British scientists have used drones to create the most comprehensive radiation maps ever of the fallout zone from the Chernobyl nuclear disaster. The Red Forest, just 500 metres from the site of the reactor in the Ukraine, is one of the most radioactive places on the planet. The area is considered too dangerous for humans to spend any more than a few hours. But by using drones fitted with radiation detectors a team from the UK’s National Centre for Nuclear Robotics was able to survey the contaminated area in complete safety. The British team flew 50 sorties over the forest and surrounding villages with a fixed-wing drone fitted with a laser. It built up a 3D map of the ground, revealing mounds and trenches. They then returned with a radiation detector mounted to another drone to look for radioactive hotspots. Professor Tom Scott, of Bristol University, led the research. He told Sky News: “In some of these hotspots you would have received annual permitted dose of radiation in just a few hours. For those relatively few areas you don’t want to hang around. “The survey shows where those areas are and helps evaluate whether you should try clean them up or just avoid them.” The Extreme Robotics Laboratory at Birmingham University is developing smart robots that use artificial intelligence to analyse objects, and work out how best to pick them up and remove them for disposal. They could be used in future to clean up areas that would be lethal for humans.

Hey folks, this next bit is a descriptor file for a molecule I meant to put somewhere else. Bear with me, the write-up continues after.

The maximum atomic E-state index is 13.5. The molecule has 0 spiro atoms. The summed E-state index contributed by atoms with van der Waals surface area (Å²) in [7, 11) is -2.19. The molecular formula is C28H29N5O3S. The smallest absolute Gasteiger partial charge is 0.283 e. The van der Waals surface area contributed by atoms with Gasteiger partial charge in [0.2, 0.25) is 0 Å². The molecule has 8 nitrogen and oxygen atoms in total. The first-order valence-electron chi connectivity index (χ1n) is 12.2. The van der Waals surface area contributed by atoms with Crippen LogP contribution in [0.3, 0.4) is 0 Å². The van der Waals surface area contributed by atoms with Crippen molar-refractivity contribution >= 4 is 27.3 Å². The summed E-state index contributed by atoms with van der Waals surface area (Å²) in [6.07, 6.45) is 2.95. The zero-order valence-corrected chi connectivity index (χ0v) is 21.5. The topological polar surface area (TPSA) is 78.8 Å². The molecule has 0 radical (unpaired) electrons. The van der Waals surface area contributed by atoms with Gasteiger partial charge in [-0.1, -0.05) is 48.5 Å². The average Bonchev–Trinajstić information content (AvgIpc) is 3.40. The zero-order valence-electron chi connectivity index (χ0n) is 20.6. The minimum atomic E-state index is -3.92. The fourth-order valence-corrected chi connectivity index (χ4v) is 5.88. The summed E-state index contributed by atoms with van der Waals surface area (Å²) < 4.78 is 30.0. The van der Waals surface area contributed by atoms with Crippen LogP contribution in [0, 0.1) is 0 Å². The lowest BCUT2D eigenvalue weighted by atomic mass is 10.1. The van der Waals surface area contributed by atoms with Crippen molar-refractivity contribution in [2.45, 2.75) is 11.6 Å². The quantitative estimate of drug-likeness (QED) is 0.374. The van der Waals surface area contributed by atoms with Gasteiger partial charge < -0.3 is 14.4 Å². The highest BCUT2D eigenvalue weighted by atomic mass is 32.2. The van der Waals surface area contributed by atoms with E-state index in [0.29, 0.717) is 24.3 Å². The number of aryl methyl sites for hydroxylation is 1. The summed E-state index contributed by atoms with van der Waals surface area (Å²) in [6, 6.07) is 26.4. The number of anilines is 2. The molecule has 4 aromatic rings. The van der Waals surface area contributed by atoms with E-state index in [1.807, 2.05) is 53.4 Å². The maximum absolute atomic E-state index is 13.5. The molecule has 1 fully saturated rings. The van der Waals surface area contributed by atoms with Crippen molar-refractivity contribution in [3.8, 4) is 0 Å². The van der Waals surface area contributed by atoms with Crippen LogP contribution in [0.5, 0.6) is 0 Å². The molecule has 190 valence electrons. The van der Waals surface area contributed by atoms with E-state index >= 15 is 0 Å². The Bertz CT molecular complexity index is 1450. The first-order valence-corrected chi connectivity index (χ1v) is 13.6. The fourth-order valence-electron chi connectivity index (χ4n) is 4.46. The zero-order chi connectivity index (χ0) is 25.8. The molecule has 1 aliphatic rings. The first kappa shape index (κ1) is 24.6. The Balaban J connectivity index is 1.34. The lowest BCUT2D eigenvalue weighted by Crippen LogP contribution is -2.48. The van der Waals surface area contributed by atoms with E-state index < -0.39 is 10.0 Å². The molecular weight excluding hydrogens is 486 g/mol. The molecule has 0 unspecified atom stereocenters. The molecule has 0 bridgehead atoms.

Sky News 8th May 2019 read more »
Chernobyl is like the 80s nuclear horror-drama Threads crossed with the disaster-movie classic The Towering Inferno – but delivers neither the shocking realism of one nor the schlocky flair of the other. Sky Atlantic’s five-part miniseries (co-produced with HBO) dramatises the 1986 disaster at the nuclear power station in what is now Ukraine. It is – at least so far – a confusing sprawl for anyone not au fait with the details of the catastrophe itself, the workings of nuclear reactors generally, or with a very good eye for faces obscured by dust and smoke, and a knack for remembering complicated names drowned out by the sound of reactor cores exploding.
Guardian 7th May 2019 read more »
Chernobyl: How Soviet Union tried to COVER UP nuclear disaster.
Express 7th May 2019 read more »
Final system-wide trials began yesterday of the new dry interim used fuel storage facility at the site of the Chernobyl nuclear power plant in Ukraine. The facility is expected to be handed over to the state-owned enterprise Chernobyl Nuclear Power Plant (ChNPP) in the coming months.
World Nuclear News 7th May 2019 read more »